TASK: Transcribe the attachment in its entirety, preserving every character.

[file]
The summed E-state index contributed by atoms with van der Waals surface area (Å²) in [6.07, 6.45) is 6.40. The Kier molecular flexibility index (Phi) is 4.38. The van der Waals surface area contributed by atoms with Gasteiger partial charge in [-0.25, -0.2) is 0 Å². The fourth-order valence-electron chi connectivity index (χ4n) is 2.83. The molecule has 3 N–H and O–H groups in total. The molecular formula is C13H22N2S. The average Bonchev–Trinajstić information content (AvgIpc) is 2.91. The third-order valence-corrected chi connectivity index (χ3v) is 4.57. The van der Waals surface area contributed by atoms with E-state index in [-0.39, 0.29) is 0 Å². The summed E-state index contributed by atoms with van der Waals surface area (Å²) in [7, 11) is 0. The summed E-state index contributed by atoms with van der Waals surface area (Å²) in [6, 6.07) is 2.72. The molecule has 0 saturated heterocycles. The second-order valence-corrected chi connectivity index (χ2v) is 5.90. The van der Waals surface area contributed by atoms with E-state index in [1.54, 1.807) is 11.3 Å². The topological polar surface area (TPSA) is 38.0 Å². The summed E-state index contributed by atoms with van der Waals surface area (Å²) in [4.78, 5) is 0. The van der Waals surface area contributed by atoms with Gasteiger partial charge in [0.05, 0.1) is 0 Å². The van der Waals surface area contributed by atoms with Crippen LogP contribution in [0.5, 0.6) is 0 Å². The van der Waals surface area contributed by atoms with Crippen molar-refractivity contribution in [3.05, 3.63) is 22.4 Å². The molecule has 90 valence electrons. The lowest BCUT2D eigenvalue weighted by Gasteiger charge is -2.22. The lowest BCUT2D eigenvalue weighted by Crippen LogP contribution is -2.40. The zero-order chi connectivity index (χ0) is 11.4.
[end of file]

The summed E-state index contributed by atoms with van der Waals surface area (Å²) in [6.07, 6.45) is 6.40. The Kier molecular flexibility index (Phi) is 4.38. The van der Waals surface area contributed by atoms with Gasteiger partial charge in [-0.25, -0.2) is 0 Å². The fourth-order valence-electron chi connectivity index (χ4n) is 2.83. The molecule has 3 N–H and O–H groups in total. The molecular formula is C13H22N2S. The average Bonchev–Trinajstić information content (AvgIpc) is 2.91. The third-order valence-corrected chi connectivity index (χ3v) is 4.57. The van der Waals surface area contributed by atoms with E-state index in [-0.39, 0.29) is 0 Å². The summed E-state index contributed by atoms with van der Waals surface area (Å²) in [7, 11) is 0. The summed E-state index contributed by atoms with van der Waals surface area (Å²) in [6, 6.07) is 2.72. The molecule has 0 saturated heterocycles. The second-order valence-corrected chi connectivity index (χ2v) is 5.90. The van der Waals surface area contributed by atoms with E-state index in [1.54, 1.807) is 11.3 Å². The topological polar surface area (TPSA) is 38.0 Å². The summed E-state index contributed by atoms with van der Waals surface area (Å²) in [4.78, 5) is 0. The van der Waals surface area contributed by atoms with Gasteiger partial charge in [0.05, 0.1) is 0 Å². The van der Waals surface area contributed by atoms with Crippen LogP contribution in [0.5, 0.6) is 0 Å². The van der Waals surface area contributed by atoms with Crippen molar-refractivity contribution in [3.05, 3.63) is 22.4 Å². The molecule has 90 valence electrons. The lowest BCUT2D eigenvalue weighted by Gasteiger charge is -2.22. The lowest BCUT2D eigenvalue weighted by Crippen LogP contribution is -2.40. The zero-order chi connectivity index (χ0) is 11.4.